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By John "Bridge" Martin

Bridge is a prolific writer of short fiction ... He also specializes in something even shorter: Flash Fiction, as in a flash itched and he scratched, leaving behind a few words we can ponder, enjoy, or even find humorous.

These little tales cover all kinds of possibilities, thus this new page collects those flash fiction pieces that simply don't fit anywhere else.

And we couldn't be happier!

—The Editor.

Newest stories are usually at the top. Some stories are grouped for theme and may be out of order.


Probably earlier, but shared on April 12, 2020

Korak always enjoyed the father-son outings with Tarzan, even though the ape-man could sometimes be a bit enigmatic.

Gazing out onto the veldt, Korak's sharp eyes picked out a herd of elephants. "Let's see if we can bring down one of those big fellows with our spears," suggested Korak. "The ivory can be sold for a lot of money, and the lower legs make great umbrella stands."

"No, Korak," Tarzan replied. "That's not P.C."

Korak frowned, but they continued on.

Eventually, the jungle-trained eyes of the younger Greystoke spotted the undulating tail tip that obviously belonged to a leopard mostly hidden by the leaves around the sausage tree limb on which it was perched. "Let's get us a Sheeta," Korak whispered, fitting an arrow to his bow. "The skins can be sold to make coats and wraps for ladies."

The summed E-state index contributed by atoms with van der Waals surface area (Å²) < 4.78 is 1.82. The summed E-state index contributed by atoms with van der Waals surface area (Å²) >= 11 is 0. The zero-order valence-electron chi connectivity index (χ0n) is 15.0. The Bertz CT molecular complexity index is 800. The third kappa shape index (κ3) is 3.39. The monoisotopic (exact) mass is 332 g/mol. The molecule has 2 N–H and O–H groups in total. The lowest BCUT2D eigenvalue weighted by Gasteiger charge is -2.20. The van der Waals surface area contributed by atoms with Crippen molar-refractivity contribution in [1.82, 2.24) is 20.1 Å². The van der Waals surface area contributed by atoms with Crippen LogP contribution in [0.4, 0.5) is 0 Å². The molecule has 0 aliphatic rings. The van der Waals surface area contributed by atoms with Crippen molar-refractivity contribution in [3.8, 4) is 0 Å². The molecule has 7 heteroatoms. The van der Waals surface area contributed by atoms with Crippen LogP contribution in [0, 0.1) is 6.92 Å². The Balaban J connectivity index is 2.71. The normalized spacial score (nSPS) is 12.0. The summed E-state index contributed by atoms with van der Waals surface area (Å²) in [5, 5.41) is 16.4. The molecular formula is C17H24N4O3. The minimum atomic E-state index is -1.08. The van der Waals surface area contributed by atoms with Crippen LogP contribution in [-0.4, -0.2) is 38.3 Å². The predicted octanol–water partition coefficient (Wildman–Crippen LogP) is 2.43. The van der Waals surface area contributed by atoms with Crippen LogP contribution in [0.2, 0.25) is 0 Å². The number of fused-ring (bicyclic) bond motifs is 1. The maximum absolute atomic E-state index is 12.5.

"No, Korak," Tarzan admonished. "That's not P.C."

Korak scratched his head but put the arrow back into his quiver and continued along the trail with Tarzan. Before long, they came to a river, where a huge crocodile was lying in the sun on the shore, seemingly asleep. "Let me jump him," Korak said, drawing his hunting knife from its sheath. "His skin will make great shoes, purses and belts."

"No, Korak," insisted Tarzan. "That's not P.C. either."

Korak was on his way to being totally frustrated, but just then Horta, the wild boar burst from the undergrowth and Tarzan, in one fluid motion, drew and shot an arrow into the heart of the beast, dropping it in its tracks.

"Now, we eat!" smiled Tarzan. Hauling out the hunting knife of his long-dead sire, he quickly cut into the side of the fallen animal. He ripped loose a clump of meat, still dripping with blood, and tossed it to his son, then carved out a large glob for himself. Korak was already flicking his Bic since he enjoyed his meat better after ruining it with fire

"Well, this must be P.C.," said Korak.

"The best there is," smiled Tarzan.

"By the way, Father," said the younger version of the ape-man, "just what exactly does P.C. mean, anyway?

Tarzan looked surprised at the question, but answered: "I thought it was obvious. It stands for Pork Chops. And Horta's have that special wild tang you don't get from the domestic hogs we keep back at the bungalow. I've had my taste buds focused on P.C. all day."


March 19, 2020

Numa padded stealthily through the jungle, seeking the sweet meat of Bara the deer or the like to fill the empty cavity that was his belly. These were hard times and game was scarce.